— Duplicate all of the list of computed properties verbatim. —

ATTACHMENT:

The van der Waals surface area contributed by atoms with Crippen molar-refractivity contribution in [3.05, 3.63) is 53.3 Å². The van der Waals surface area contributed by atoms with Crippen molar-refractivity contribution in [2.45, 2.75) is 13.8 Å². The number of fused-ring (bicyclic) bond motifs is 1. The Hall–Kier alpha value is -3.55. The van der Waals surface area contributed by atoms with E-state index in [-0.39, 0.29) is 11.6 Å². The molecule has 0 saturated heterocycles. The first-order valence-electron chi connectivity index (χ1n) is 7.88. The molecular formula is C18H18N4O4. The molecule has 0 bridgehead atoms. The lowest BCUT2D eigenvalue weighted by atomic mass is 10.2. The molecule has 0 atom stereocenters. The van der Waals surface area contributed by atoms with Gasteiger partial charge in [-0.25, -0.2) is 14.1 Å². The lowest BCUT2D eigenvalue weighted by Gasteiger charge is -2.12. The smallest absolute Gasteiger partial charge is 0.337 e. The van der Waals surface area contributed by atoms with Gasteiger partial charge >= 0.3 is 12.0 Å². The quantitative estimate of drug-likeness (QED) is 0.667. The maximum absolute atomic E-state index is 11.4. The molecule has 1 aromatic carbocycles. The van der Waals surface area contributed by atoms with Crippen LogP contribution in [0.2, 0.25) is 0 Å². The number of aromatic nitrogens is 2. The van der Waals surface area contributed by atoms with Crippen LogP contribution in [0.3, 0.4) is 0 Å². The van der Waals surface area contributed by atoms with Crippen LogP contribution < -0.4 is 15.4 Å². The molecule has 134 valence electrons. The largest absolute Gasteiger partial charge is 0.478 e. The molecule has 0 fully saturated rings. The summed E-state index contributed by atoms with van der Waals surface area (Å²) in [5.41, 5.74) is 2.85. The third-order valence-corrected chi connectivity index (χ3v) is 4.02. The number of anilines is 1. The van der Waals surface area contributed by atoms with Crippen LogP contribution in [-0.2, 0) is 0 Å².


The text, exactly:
The van der Waals surface area contributed by atoms with Crippen molar-refractivity contribution in [3.05, 3.63) is 53.3 Å². The van der Waals surface area contributed by atoms with Crippen molar-refractivity contribution in [2.45, 2.75) is 13.8 Å². The number of fused-ring (bicyclic) bond motifs is 1. The Hall–Kier alpha value is -3.55. The van der Waals surface area contributed by atoms with E-state index in [-0.39, 0.29) is 11.6 Å². The molecule has 0 saturated heterocycles. The first-order valence-electron chi connectivity index (χ1n) is 7.88. The molecular formula is C18H18N4O4. The molecule has 0 bridgehead atoms. The lowest BCUT2D eigenvalue weighted by atomic mass is 10.2. The molecule has 0 atom stereocenters. The van der Waals surface area contributed by atoms with Gasteiger partial charge in [-0.25, -0.2) is 14.1 Å². The lowest BCUT2D eigenvalue weighted by Gasteiger charge is -2.12. The smallest absolute Gasteiger partial charge is 0.337 e. The van der Waals surface area contributed by atoms with Gasteiger partial charge >= 0.3 is 12.0 Å². The quantitative estimate of drug-likeness (QED) is 0.667. The maximum absolute atomic E-state index is 11.4. The molecule has 1 aromatic carbocycles. The van der Waals surface area contributed by atoms with Crippen LogP contribution in [0.2, 0.25) is 0 Å². The number of aromatic nitrogens is 2. The van der Waals surface area contributed by atoms with Crippen LogP contribution in [0.3, 0.4) is 0 Å². The van der Waals surface area contributed by atoms with Crippen LogP contribution < -0.4 is 15.4 Å². The molecule has 134 valence electrons. The largest absolute Gasteiger partial charge is 0.478 e. The molecule has 0 fully saturated rings. The summed E-state index contributed by atoms with van der Waals surface area (Å²) in [5.41, 5.74) is 2.85. The third-order valence-corrected chi connectivity index (χ3v) is 4.02. The number of anilines is 1. The van der Waals surface area contributed by atoms with Crippen LogP contribution in [-0.2, 0) is 0 Å².